The latest arrival in the Colombo port from China was 2 billion Sri Lankan rupees worth of essential medicines and medical supplies, delivered on Tuesday.

However, critics say China is doing everything but what Sri Lanka really needs: agreeing to restructure its outstanding debt.

At least one Sri Lankan opposition MP has demanded that China agree to a restructure.


Sri Lanka debt restructuring: opposition MP warns of “China go home” protests

Tamil National Alliance (TNA) legislator Shanakiyan Rasamanickam, who had been on the warpath with Beijing over an apparent lethargy in helping the crisis-hit island nation restructure its debt, recently warned of a “China, go home” protest campaign similar to the “Gota, go home” protests that unseated the country’s powerful former president in July.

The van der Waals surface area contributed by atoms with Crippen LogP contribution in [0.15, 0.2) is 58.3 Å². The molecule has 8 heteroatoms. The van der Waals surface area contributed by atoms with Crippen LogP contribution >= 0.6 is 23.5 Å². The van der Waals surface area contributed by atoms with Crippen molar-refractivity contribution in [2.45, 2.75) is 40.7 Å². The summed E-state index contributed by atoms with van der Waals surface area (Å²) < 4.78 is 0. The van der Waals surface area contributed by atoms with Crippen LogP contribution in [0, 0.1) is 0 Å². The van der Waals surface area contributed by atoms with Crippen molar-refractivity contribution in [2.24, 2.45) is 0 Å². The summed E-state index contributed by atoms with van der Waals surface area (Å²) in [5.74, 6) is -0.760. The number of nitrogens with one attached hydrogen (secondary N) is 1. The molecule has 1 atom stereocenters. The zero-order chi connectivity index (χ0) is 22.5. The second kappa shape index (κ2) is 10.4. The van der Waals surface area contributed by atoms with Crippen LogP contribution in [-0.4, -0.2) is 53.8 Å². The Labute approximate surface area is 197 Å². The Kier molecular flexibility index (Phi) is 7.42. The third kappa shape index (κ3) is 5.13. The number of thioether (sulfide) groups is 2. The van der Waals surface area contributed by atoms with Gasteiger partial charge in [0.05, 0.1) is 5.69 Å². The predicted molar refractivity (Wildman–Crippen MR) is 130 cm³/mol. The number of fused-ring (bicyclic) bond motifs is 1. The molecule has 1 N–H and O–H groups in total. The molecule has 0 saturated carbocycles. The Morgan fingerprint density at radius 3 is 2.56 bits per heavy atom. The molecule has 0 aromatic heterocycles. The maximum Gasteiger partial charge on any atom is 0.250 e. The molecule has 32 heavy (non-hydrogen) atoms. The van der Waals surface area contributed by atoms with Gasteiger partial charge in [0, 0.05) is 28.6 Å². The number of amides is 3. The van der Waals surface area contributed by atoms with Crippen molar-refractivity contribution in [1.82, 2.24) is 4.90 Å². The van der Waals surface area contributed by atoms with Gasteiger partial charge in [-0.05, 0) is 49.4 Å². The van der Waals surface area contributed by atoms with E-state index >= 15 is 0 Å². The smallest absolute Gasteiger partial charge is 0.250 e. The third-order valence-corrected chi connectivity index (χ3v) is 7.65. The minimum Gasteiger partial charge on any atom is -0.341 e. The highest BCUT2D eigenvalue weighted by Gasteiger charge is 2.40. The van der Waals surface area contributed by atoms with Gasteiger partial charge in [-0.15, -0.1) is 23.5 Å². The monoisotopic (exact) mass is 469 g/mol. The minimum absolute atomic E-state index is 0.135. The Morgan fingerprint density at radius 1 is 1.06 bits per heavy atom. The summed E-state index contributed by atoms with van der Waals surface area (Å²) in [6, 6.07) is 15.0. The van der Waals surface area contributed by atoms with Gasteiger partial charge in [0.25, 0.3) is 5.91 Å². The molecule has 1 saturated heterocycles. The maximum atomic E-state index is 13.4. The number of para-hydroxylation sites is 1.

The MP told parliament last Friday December 02 that Sri Lanka owes 7.4 billion dollars to China, a nearly 20-trillion dollar economy, and if the latter was was a true friend, it would agree to either write off this debt or at least help restructure it.

Colombo has been vague at best on the status of ongoing restructure talks with Sri Lanka’s creditors, and opposition lawmakers and others have expressed concern over what seems to be a worrying delay. Rasamanickam and others have claimed that China, Sri Lanka’s largest bilateral creditor, is the reason for the apparent standstill. (Colombo/Dec06/2022)